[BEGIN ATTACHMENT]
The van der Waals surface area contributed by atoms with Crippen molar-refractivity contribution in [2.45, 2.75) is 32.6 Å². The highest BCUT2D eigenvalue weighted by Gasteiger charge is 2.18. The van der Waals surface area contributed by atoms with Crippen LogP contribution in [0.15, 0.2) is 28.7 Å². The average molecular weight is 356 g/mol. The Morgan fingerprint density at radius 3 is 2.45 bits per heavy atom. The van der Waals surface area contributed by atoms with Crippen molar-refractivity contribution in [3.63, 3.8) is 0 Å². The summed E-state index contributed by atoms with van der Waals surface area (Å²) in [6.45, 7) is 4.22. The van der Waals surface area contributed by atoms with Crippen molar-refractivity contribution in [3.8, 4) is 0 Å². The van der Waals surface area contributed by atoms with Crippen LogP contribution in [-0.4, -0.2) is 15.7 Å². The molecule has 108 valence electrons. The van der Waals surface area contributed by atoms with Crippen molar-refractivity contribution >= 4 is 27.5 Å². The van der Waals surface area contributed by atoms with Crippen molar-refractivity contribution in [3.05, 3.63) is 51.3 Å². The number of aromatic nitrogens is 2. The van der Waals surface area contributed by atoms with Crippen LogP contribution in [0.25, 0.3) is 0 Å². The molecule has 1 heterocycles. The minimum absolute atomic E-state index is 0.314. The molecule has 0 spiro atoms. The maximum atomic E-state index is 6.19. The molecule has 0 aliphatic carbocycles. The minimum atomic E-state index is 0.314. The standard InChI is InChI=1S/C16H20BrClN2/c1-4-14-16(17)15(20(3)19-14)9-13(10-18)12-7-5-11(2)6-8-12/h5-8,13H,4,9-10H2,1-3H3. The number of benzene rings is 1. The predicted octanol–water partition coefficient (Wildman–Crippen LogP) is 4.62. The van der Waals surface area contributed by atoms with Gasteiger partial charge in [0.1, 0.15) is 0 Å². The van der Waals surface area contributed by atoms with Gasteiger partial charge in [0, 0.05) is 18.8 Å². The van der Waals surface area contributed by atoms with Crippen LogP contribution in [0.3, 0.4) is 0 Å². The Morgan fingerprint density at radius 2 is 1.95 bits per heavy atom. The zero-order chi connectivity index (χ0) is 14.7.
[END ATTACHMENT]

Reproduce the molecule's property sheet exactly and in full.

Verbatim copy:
The van der Waals surface area contributed by atoms with Crippen molar-refractivity contribution in [2.45, 2.75) is 32.6 Å². The highest BCUT2D eigenvalue weighted by Gasteiger charge is 2.18. The van der Waals surface area contributed by atoms with Crippen LogP contribution in [0.15, 0.2) is 28.7 Å². The average molecular weight is 356 g/mol. The Morgan fingerprint density at radius 3 is 2.45 bits per heavy atom. The van der Waals surface area contributed by atoms with Crippen molar-refractivity contribution in [3.63, 3.8) is 0 Å². The summed E-state index contributed by atoms with van der Waals surface area (Å²) in [6.45, 7) is 4.22. The van der Waals surface area contributed by atoms with Crippen molar-refractivity contribution in [3.8, 4) is 0 Å². The van der Waals surface area contributed by atoms with Crippen LogP contribution in [-0.4, -0.2) is 15.7 Å². The molecule has 108 valence electrons. The van der Waals surface area contributed by atoms with Crippen molar-refractivity contribution >= 4 is 27.5 Å². The van der Waals surface area contributed by atoms with Crippen molar-refractivity contribution in [3.05, 3.63) is 51.3 Å². The number of aromatic nitrogens is 2. The van der Waals surface area contributed by atoms with Crippen LogP contribution in [0.25, 0.3) is 0 Å². The molecule has 1 heterocycles. The minimum absolute atomic E-state index is 0.314. The molecule has 0 spiro atoms. The maximum atomic E-state index is 6.19. The molecule has 0 aliphatic carbocycles. The minimum atomic E-state index is 0.314. The standard InChI is InChI=1S/C16H20BrClN2/c1-4-14-16(17)15(20(3)19-14)9-13(10-18)12-7-5-11(2)6-8-12/h5-8,13H,4,9-10H2,1-3H3. The number of benzene rings is 1. The predicted octanol–water partition coefficient (Wildman–Crippen LogP) is 4.62. The van der Waals surface area contributed by atoms with Gasteiger partial charge in [0.1, 0.15) is 0 Å². The van der Waals surface area contributed by atoms with Gasteiger partial charge in [0, 0.05) is 18.8 Å². The van der Waals surface area contributed by atoms with Crippen LogP contribution in [0.3, 0.4) is 0 Å². The Morgan fingerprint density at radius 2 is 1.95 bits per heavy atom. The zero-order chi connectivity index (χ0) is 14.7.